In Bursa

You can see my father, myself and a cousin in this picture across our home in Bursa. The house across the street from ours had shutters on. . All of the Jews in Bursa lived on the same street. On both sides of the hill full of trees were houses lined up. Only Jews lived until the place we called Chatalfirin (Forkbakery). We had 3 synagogues, Yirush, Mayor and Etz Hayim. We were crowded, we were like siblings. We would eat and play together with the daughters of the poor families who came to our house as helpers. The house we lived in was three stories. Like the twin houses of today, we could go to the neighbor's house from the stairs in between. The basement of this house where the ground floor was a grocery store, served almost like a refrigerator. Every kind of document and food was kept there. On the top floor, in the entrance which was called "kortijo", were the kitchen, bathroom and laundry. We had a sofa, armchair and a table with a golden mirror in our livingroom. When I see these end tables in decorating magazines, I understand that the saying "If there was a demand for old things, flea markets would flourish" is not very valid. The floors were linoleum, the stairs made of wood. Sparkling the linoleum was a symbol of cleanliness. The wooden stairs, on the other hand, squeaked. The cleaning supplies were not as strong probably. Soft soap, white soap, bleach was used. Clean water flowed from the taps always, there were heating stoves in each story, and in the kitchen stoves were lit. My father Jak Sages was born in Bursa (1881). He came and went to Istanbul often. He wasn't very educated but he was an esteemed merchant. My father's good looks were legendary. He had good relationships with the women in his factory. He was a tough father. He had an authoritarian attitude with his wife and son, when it came to me, he melted down. He was cool toward religious matters, some of the arguments he had with my mother were even about how to apply our religious traditions. When the usher knocked on our door on Saturday mornings and yelled "Monsieur Sages al kal" (Mr. Sages to the synagogue), I would respond "En la fabrika de Paskal" (at the factory of Paskal). During the hours when the usher came to the door and enouraged the community to go to the synagogue, my father would be at the factory to prevent the silk cocoons from tangling with each other. Silk commerce was his life. There was a concept of spinning wheel for silk. He was an expert in this subject. He knew how to produce more silk from less cocoons. (Even today Bursa is at the heart of textile commerce). He always protected his good name in the commercial circles. In the last years of his life, he moved to Istanbul with my mother at the insistance of my older brother. He died in Istanbul in 1975.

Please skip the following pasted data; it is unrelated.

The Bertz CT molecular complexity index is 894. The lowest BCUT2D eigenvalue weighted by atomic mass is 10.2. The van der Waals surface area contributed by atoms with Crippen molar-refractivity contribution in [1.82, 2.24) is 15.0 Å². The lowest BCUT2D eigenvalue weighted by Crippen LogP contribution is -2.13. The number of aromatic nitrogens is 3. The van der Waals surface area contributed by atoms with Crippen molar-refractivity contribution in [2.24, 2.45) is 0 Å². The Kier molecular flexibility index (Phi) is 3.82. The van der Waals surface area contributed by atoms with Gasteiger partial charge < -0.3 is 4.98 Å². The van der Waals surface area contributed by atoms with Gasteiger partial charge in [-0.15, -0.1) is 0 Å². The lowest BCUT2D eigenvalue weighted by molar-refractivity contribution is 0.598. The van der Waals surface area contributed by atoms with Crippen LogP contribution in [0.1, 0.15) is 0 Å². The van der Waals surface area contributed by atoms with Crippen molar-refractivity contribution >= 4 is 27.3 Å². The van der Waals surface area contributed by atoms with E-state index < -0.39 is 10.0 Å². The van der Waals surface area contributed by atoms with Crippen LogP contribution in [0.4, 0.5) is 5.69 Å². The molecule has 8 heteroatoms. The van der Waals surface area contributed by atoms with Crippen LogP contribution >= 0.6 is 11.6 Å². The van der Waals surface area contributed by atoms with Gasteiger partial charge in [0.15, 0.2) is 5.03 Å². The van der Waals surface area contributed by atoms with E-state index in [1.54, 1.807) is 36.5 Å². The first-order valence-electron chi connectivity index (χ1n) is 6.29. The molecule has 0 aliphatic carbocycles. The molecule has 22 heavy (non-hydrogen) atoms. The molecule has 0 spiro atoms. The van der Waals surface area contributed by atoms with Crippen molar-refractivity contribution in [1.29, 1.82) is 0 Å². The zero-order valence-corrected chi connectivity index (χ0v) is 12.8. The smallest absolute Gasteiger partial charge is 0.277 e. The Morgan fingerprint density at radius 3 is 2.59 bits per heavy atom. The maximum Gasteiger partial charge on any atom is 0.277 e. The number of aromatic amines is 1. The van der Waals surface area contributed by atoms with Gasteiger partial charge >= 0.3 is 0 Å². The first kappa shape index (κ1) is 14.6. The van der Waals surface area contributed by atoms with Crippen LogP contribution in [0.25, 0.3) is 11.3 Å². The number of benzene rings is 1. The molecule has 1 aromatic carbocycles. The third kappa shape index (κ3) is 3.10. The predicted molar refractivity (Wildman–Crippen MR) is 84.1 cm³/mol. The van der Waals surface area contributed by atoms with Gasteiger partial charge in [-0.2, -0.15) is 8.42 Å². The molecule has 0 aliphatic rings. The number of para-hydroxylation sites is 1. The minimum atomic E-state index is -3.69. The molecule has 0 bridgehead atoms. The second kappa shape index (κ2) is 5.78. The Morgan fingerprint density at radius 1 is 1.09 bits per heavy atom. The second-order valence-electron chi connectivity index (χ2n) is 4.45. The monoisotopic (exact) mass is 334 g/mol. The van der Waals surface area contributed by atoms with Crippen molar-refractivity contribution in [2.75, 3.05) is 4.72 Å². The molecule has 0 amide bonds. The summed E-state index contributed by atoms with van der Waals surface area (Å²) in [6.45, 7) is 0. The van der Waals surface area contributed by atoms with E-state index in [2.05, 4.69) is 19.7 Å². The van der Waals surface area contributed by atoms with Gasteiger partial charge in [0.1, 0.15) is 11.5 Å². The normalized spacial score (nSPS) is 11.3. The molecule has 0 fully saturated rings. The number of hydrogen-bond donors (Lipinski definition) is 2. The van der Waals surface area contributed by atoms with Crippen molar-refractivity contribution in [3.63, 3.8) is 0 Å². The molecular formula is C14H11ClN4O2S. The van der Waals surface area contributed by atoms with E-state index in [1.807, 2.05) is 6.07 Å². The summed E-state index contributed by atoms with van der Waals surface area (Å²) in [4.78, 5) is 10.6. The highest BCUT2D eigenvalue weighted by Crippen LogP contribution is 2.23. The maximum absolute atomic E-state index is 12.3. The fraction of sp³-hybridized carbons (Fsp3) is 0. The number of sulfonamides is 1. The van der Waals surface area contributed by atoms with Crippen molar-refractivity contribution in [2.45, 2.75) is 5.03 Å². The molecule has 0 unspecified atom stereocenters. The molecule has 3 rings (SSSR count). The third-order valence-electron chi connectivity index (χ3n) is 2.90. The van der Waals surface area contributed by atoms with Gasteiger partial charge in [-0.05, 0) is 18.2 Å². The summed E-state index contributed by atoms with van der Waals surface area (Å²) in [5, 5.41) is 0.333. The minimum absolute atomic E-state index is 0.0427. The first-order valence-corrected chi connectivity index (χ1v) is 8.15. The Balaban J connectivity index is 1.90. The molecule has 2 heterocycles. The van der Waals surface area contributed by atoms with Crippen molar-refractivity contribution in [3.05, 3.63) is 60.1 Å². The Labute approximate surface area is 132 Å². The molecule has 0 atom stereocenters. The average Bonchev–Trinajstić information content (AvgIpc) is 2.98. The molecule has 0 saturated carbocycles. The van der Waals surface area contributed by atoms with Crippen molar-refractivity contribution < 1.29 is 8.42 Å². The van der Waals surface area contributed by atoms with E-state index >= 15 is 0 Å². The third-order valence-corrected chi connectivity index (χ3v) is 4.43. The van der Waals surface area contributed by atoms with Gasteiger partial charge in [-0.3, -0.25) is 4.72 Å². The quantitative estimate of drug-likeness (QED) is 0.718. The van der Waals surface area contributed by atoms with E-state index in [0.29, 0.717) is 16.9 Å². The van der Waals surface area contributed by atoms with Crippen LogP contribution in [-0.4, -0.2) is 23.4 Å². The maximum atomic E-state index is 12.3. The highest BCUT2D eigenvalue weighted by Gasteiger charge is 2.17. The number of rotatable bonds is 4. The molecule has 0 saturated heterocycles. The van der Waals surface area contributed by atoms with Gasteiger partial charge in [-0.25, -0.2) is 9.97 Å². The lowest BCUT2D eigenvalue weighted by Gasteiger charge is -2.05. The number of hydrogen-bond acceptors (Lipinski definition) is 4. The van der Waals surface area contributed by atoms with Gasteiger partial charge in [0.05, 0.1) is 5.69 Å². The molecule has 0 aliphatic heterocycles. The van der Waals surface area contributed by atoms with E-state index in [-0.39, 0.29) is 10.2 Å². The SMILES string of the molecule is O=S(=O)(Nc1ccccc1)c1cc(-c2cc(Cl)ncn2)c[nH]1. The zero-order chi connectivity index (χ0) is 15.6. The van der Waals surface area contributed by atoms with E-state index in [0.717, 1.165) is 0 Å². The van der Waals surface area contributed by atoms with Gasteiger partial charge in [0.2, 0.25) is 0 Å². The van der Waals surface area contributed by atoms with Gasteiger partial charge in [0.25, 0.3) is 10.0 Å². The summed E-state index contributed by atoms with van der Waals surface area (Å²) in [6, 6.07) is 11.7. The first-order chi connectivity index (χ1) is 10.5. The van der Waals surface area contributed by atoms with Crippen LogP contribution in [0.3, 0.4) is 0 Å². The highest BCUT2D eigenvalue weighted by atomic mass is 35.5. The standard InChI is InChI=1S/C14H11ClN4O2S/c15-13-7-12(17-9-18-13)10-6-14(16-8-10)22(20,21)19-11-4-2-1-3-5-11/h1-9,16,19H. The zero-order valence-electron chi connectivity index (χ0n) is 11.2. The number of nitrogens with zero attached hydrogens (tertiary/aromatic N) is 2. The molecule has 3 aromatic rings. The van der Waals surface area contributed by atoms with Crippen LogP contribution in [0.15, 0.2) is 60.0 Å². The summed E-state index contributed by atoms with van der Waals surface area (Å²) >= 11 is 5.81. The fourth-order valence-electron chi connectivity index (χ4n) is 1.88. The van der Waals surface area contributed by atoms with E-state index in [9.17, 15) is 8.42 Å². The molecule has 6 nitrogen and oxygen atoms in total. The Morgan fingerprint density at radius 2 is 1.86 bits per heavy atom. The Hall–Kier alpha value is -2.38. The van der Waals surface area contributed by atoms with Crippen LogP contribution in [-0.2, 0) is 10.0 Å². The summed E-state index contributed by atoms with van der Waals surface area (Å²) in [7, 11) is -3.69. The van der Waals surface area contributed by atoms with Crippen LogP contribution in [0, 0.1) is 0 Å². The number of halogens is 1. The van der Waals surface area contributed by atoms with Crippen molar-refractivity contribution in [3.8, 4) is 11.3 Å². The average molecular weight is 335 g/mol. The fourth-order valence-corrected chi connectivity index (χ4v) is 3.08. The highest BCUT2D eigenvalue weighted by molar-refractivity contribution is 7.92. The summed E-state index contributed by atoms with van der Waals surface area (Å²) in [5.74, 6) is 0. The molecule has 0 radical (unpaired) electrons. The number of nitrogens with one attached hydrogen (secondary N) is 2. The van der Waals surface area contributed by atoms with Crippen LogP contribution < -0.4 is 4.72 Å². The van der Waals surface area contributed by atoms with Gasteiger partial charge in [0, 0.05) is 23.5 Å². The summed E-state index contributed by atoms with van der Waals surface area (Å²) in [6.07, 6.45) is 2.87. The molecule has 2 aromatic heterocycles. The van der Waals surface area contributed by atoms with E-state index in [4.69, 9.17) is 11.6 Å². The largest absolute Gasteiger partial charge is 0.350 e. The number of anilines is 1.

Janet Arguete